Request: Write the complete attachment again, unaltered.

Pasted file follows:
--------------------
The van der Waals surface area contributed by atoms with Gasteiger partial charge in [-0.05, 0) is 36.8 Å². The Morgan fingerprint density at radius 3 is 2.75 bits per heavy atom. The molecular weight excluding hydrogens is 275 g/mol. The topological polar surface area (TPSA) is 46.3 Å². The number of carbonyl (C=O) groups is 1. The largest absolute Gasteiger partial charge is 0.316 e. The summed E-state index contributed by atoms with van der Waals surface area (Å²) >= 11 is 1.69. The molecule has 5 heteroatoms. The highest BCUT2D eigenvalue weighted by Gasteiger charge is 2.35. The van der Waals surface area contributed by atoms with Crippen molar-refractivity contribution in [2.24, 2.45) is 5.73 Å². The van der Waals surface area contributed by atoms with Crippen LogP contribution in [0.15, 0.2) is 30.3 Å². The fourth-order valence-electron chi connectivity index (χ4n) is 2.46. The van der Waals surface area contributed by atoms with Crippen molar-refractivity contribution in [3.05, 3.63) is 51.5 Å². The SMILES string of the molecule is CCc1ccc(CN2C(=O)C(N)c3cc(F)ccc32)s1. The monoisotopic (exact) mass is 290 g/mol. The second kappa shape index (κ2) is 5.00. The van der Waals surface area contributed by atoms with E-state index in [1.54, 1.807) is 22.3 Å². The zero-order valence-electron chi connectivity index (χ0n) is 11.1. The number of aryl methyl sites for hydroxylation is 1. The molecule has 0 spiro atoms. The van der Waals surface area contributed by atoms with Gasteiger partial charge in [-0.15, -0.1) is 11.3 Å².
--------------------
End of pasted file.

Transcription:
The van der Waals surface area contributed by atoms with Gasteiger partial charge in [-0.05, 0) is 36.8 Å². The Morgan fingerprint density at radius 3 is 2.75 bits per heavy atom. The molecular weight excluding hydrogens is 275 g/mol. The topological polar surface area (TPSA) is 46.3 Å². The number of carbonyl (C=O) groups is 1. The largest absolute Gasteiger partial charge is 0.316 e. The summed E-state index contributed by atoms with van der Waals surface area (Å²) >= 11 is 1.69. The molecule has 5 heteroatoms. The highest BCUT2D eigenvalue weighted by Gasteiger charge is 2.35. The van der Waals surface area contributed by atoms with Crippen molar-refractivity contribution in [2.24, 2.45) is 5.73 Å². The van der Waals surface area contributed by atoms with Crippen LogP contribution in [0.15, 0.2) is 30.3 Å². The fourth-order valence-electron chi connectivity index (χ4n) is 2.46. The van der Waals surface area contributed by atoms with Crippen molar-refractivity contribution in [3.05, 3.63) is 51.5 Å². The SMILES string of the molecule is CCc1ccc(CN2C(=O)C(N)c3cc(F)ccc32)s1. The monoisotopic (exact) mass is 290 g/mol. The second kappa shape index (κ2) is 5.00. The van der Waals surface area contributed by atoms with E-state index in [1.54, 1.807) is 22.3 Å². The zero-order valence-electron chi connectivity index (χ0n) is 11.1. The number of aryl methyl sites for hydroxylation is 1. The molecule has 0 spiro atoms. The van der Waals surface area contributed by atoms with Gasteiger partial charge in [-0.15, -0.1) is 11.3 Å².